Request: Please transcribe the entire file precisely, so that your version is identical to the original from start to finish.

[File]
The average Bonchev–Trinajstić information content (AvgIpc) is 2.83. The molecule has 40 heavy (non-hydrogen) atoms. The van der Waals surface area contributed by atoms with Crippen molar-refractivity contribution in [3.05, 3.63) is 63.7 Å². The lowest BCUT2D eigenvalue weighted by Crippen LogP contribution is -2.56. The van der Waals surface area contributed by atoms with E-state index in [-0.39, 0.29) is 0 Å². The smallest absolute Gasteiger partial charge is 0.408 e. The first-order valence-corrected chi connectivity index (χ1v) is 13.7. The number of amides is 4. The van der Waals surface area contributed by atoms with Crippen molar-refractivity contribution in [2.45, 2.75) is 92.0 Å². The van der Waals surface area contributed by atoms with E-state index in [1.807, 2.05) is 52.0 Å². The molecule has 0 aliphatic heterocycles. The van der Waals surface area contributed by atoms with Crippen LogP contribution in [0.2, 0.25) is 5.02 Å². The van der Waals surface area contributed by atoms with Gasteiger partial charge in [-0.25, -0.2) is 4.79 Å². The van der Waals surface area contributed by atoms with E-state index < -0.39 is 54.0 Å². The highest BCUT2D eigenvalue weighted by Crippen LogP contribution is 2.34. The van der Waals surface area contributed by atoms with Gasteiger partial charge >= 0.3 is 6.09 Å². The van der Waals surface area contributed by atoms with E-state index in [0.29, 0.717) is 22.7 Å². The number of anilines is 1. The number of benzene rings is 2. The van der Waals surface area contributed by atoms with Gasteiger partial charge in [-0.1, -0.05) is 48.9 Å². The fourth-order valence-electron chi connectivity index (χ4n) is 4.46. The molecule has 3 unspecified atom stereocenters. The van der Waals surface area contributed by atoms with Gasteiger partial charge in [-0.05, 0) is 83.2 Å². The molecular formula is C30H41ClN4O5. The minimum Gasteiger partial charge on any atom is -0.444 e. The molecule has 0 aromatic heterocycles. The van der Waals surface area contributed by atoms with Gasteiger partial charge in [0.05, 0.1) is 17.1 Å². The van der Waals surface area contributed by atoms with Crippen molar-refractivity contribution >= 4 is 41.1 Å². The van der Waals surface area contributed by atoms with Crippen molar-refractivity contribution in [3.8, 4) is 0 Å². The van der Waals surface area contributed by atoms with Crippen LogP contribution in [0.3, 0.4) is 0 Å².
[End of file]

The average Bonchev–Trinajstić information content (AvgIpc) is 2.83. The molecule has 40 heavy (non-hydrogen) atoms. The van der Waals surface area contributed by atoms with Crippen molar-refractivity contribution in [3.05, 3.63) is 63.7 Å². The lowest BCUT2D eigenvalue weighted by Crippen LogP contribution is -2.56. The van der Waals surface area contributed by atoms with E-state index in [-0.39, 0.29) is 0 Å². The smallest absolute Gasteiger partial charge is 0.408 e. The first-order valence-corrected chi connectivity index (χ1v) is 13.7. The number of amides is 4. The van der Waals surface area contributed by atoms with Crippen molar-refractivity contribution in [2.45, 2.75) is 92.0 Å². The van der Waals surface area contributed by atoms with E-state index in [1.807, 2.05) is 52.0 Å². The molecule has 0 aliphatic heterocycles. The van der Waals surface area contributed by atoms with Crippen LogP contribution in [0.2, 0.25) is 5.02 Å². The van der Waals surface area contributed by atoms with Gasteiger partial charge in [-0.25, -0.2) is 4.79 Å². The van der Waals surface area contributed by atoms with E-state index < -0.39 is 54.0 Å². The highest BCUT2D eigenvalue weighted by Crippen LogP contribution is 2.34. The van der Waals surface area contributed by atoms with Gasteiger partial charge >= 0.3 is 6.09 Å². The van der Waals surface area contributed by atoms with E-state index in [0.29, 0.717) is 22.7 Å². The number of anilines is 1. The number of benzene rings is 2. The van der Waals surface area contributed by atoms with Gasteiger partial charge in [-0.1, -0.05) is 48.9 Å². The fourth-order valence-electron chi connectivity index (χ4n) is 4.46. The molecule has 3 unspecified atom stereocenters. The van der Waals surface area contributed by atoms with Gasteiger partial charge in [-0.05, 0) is 83.2 Å². The molecular formula is C30H41ClN4O5. The minimum Gasteiger partial charge on any atom is -0.444 e. The molecule has 0 aromatic heterocycles. The van der Waals surface area contributed by atoms with Gasteiger partial charge in [0.05, 0.1) is 17.1 Å². The van der Waals surface area contributed by atoms with Crippen molar-refractivity contribution >= 4 is 41.1 Å². The van der Waals surface area contributed by atoms with Crippen molar-refractivity contribution in [3.8, 4) is 0 Å². The van der Waals surface area contributed by atoms with Crippen LogP contribution in [0.3, 0.4) is 0 Å².